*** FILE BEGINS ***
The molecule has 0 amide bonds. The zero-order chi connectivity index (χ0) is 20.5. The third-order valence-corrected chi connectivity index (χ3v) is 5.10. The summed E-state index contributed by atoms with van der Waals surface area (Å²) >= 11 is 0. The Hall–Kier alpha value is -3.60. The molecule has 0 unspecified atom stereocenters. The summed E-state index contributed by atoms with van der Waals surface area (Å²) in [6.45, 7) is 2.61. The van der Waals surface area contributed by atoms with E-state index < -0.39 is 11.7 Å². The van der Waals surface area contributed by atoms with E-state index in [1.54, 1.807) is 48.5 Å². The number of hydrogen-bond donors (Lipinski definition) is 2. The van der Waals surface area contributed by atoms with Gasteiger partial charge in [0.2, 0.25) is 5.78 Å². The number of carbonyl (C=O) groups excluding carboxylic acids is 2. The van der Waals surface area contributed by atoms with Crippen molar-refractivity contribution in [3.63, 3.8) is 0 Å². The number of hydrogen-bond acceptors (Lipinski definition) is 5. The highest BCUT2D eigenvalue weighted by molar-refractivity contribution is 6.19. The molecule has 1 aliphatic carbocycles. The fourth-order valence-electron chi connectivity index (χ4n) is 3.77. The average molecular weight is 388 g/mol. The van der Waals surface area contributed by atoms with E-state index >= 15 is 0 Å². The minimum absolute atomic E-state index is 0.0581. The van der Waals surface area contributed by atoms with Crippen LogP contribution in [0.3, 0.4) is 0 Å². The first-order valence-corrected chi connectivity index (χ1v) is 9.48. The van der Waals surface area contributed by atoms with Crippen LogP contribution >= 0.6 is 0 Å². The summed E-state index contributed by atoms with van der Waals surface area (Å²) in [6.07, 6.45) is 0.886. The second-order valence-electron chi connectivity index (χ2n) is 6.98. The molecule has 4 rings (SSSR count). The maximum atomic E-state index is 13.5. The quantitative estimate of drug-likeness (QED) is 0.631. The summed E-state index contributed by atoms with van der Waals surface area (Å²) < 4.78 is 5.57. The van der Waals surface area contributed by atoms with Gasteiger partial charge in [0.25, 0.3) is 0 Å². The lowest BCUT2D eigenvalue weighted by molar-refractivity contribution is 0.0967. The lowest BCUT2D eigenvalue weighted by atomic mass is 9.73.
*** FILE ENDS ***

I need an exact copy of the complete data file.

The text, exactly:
The molecule has 0 amide bonds. The zero-order chi connectivity index (χ0) is 20.5. The third-order valence-corrected chi connectivity index (χ3v) is 5.10. The summed E-state index contributed by atoms with van der Waals surface area (Å²) >= 11 is 0. The Hall–Kier alpha value is -3.60. The molecule has 0 unspecified atom stereocenters. The summed E-state index contributed by atoms with van der Waals surface area (Å²) in [6.45, 7) is 2.61. The van der Waals surface area contributed by atoms with E-state index < -0.39 is 11.7 Å². The van der Waals surface area contributed by atoms with E-state index in [1.54, 1.807) is 48.5 Å². The number of hydrogen-bond donors (Lipinski definition) is 2. The van der Waals surface area contributed by atoms with Gasteiger partial charge in [0.2, 0.25) is 5.78 Å². The number of carbonyl (C=O) groups excluding carboxylic acids is 2. The van der Waals surface area contributed by atoms with Crippen molar-refractivity contribution in [3.63, 3.8) is 0 Å². The number of hydrogen-bond acceptors (Lipinski definition) is 5. The highest BCUT2D eigenvalue weighted by molar-refractivity contribution is 6.19. The molecule has 1 aliphatic carbocycles. The fourth-order valence-electron chi connectivity index (χ4n) is 3.77. The average molecular weight is 388 g/mol. The van der Waals surface area contributed by atoms with E-state index >= 15 is 0 Å². The minimum absolute atomic E-state index is 0.0581. The van der Waals surface area contributed by atoms with Crippen LogP contribution in [0.3, 0.4) is 0 Å². The first-order valence-corrected chi connectivity index (χ1v) is 9.48. The van der Waals surface area contributed by atoms with Crippen LogP contribution >= 0.6 is 0 Å². The summed E-state index contributed by atoms with van der Waals surface area (Å²) in [6.07, 6.45) is 0.886. The second-order valence-electron chi connectivity index (χ2n) is 6.98. The molecule has 4 rings (SSSR count). The maximum atomic E-state index is 13.5. The quantitative estimate of drug-likeness (QED) is 0.631. The summed E-state index contributed by atoms with van der Waals surface area (Å²) < 4.78 is 5.57. The van der Waals surface area contributed by atoms with Gasteiger partial charge in [0.25, 0.3) is 0 Å². The lowest BCUT2D eigenvalue weighted by molar-refractivity contribution is 0.0967. The lowest BCUT2D eigenvalue weighted by atomic mass is 9.73.